Given the state of the global economy, it is little surprise that the IMF is in favour of insisting on reducing debt wherever it can. However, the IMF also appears to be suffering from institutional amnesia; what is happening in Nigeria is in some respects a re-run of the Structural Adjustment Programme in the 1980s, and President Ibrahim Babangida’s short-term attempts to resist austerity measures. As we will recall, “IBB” ended up creating his own austerity package, which was more severe than that proposed by the IMF. The Nigerian economy quickly tanked, resulting in mass suffering among Nigerians. Fundamentalist strains of evangelical Christianity mushroomed forth from the barren earth. Unlike the World Bank, which is increasingly taking political-economy factors seriously in its analysis and its programmes, even today the IMF and its high-priesthood consultants views the world from the numerical altar of macro-economics. The technocratic nature of the IMF means that the organisation is in fact programmed to forget the past.
During the recent fuel subsidy debate on local Nigerian TV station Channels, Mrs Okonjo-Iweala was keen to state what she referred to as ‘facts’. At no point has anyone in the executive effectively challenged former Petroleum Minister Tam David-West’s querying of whether there is a subsidy in the first place, or whether the landing cost of imported fuel has been artificially padded. Given the findings ofthe recent KPMG report into the NNPC, it seems that facts about the oil sector in Nigeria are thin on the ground.
The defence offered by the Finance Minister during that same debate is that the savings from removal of the subsidy would be spent on a palliative capital-spending programme – the Subsidy Re-investment and Empowerment Programme (SURE). Nigerians have raised a number of critical objections to this proposal and the timing of subsidy removal.

Firstly, given the glut of money in state coffers in the past few years and the lack of any successful infrastructural development (for instance in power and transport), there is little guarantee that the SURE programme would be implemented or successful, rather than go the way of all initiatives in the past. The government of Nigeria has not been able to significantly raise the amount of power generated, nor has it been able to achieve the low-tech objective of revamping the dilapidated railway network, still less has it been able to improve standards in public education and healthcare. What then would be different about the SURE programme?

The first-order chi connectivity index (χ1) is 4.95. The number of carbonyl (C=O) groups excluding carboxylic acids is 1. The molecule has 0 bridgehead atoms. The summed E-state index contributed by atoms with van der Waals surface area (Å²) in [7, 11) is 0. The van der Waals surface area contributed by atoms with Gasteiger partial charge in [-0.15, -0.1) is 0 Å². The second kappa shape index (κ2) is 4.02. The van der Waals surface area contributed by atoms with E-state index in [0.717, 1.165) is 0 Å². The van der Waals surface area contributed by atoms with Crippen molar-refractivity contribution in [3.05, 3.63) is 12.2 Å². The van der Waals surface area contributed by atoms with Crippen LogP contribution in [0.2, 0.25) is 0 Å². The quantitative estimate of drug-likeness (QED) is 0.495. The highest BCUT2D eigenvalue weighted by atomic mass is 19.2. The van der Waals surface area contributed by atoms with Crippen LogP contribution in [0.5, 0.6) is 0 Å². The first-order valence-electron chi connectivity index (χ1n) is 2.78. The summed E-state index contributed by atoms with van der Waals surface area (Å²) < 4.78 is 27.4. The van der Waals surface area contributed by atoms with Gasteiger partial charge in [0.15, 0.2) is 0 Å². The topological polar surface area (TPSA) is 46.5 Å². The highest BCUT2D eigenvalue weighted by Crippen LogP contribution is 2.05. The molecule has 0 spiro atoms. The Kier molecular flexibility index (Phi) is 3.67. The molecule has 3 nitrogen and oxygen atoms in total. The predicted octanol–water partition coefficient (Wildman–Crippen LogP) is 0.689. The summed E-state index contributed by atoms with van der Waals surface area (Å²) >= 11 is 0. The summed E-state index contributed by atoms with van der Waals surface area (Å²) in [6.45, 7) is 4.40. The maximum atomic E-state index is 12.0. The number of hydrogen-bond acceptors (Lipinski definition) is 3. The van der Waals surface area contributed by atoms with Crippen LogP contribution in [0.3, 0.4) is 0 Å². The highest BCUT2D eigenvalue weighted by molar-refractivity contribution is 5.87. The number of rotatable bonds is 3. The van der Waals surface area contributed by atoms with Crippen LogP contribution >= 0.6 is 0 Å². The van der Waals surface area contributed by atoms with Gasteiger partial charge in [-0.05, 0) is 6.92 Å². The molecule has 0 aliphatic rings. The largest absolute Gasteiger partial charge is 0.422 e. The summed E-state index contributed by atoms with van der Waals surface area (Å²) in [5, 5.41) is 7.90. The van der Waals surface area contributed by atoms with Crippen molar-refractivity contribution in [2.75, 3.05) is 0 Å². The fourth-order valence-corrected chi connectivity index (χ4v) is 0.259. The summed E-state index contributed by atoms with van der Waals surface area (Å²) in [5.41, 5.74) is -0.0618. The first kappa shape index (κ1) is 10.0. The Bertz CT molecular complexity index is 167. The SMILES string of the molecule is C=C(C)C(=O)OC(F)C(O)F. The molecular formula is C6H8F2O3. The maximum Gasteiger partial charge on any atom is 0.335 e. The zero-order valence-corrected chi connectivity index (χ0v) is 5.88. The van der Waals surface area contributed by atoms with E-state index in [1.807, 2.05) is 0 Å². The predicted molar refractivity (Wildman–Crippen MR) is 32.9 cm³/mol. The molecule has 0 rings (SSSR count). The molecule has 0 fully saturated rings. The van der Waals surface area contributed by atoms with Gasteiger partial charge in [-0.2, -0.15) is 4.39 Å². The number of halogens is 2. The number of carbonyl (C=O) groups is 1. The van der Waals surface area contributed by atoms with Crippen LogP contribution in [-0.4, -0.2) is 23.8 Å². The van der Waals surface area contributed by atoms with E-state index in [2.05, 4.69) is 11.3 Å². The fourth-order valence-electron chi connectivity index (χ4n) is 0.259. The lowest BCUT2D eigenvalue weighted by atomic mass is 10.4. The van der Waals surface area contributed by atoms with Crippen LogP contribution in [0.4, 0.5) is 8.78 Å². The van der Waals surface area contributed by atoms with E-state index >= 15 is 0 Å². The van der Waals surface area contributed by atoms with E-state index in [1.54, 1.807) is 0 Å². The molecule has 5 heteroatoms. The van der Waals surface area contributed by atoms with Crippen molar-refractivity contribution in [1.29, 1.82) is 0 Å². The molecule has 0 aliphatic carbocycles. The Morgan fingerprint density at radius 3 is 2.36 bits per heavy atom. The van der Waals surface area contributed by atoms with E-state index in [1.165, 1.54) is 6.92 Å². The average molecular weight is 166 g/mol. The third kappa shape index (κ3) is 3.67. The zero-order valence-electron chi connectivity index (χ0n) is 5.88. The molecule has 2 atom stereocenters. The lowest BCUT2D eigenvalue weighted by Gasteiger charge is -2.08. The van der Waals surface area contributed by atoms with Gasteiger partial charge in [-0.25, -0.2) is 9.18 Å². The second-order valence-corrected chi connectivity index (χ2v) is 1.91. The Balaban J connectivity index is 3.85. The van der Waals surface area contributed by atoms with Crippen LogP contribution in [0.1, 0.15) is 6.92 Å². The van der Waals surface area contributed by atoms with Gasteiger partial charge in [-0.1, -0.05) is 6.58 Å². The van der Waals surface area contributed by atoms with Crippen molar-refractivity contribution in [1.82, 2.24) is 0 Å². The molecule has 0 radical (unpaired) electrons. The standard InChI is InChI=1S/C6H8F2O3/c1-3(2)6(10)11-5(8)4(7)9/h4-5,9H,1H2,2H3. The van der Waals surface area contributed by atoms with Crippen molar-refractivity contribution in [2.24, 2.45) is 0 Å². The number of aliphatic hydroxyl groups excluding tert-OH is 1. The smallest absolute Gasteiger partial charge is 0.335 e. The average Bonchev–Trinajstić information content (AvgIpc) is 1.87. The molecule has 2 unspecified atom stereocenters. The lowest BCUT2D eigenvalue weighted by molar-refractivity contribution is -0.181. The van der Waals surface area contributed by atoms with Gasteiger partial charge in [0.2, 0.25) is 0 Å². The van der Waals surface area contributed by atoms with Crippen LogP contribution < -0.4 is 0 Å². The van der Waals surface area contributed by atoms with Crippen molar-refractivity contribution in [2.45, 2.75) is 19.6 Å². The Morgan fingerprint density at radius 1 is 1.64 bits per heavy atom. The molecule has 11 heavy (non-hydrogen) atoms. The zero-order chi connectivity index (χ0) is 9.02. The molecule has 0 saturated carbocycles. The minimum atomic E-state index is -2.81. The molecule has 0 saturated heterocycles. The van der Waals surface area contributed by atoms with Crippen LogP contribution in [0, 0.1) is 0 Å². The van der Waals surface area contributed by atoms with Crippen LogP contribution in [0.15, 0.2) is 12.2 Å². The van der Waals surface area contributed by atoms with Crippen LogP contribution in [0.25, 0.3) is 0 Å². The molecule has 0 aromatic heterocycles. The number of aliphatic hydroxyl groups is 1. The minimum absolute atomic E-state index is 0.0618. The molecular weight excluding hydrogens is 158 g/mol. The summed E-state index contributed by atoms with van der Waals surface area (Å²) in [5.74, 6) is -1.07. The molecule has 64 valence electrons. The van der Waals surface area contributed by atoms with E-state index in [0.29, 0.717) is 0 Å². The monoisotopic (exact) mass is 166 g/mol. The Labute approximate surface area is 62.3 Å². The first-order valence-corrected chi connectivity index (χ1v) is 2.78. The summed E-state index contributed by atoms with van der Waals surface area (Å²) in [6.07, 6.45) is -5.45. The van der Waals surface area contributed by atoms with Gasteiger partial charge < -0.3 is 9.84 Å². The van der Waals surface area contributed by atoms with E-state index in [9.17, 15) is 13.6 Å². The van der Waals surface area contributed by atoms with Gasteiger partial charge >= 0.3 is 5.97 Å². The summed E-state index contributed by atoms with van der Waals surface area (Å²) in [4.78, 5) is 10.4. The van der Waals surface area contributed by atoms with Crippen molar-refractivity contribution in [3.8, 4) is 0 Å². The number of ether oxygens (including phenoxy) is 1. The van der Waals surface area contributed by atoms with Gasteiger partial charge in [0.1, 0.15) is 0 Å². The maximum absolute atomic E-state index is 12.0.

Secondly, while most Nigerians are probably not ideologically opposed to subsidy removal (and targeting the corrupt ‘cabal’ of fuel importers who benefit from the subsidy), they are utterly opposed to the timing, given the insecurity in the land raised by Islamic militancy in the North and the potential for renewed militancy in response in the Niger Delta. A phased subsidy withdrawal, as has happened elsewhere, would have been the preferred approach.

Thirdly, the idea that removing the subsidy equates to ‘deregulation’ and the equivalent private sector boom as witnessed in the past decade in the telecoms sector is highly suspect to most. For the downstream oil sector to be deregulated, there has to be new legislation in place. The Petroleum Industry Bill, which separates the functions of a national oil company, regulation and policy-making, would need to become law. We have been waiting since the previous minister of petroleum for the PIB to be passed. At present, the NNPC is the epicentre of corruption in the oil sector in Nigeria, and has to broken up into its constituent parts for the private sector to be given space to grow its role. In addition, Nigerians would want to see a much higher percentage of crude oil refined locally, rather than the current reliance on imported fuel, to ensure a favourable local pricing policy that does not depend on state subsidy. Without any of these key deregulatory building blocks in place, removal of the ‘subsidy’ now is simply terrible timing and does not inspire confidence among a people who long ago lost their faith in government.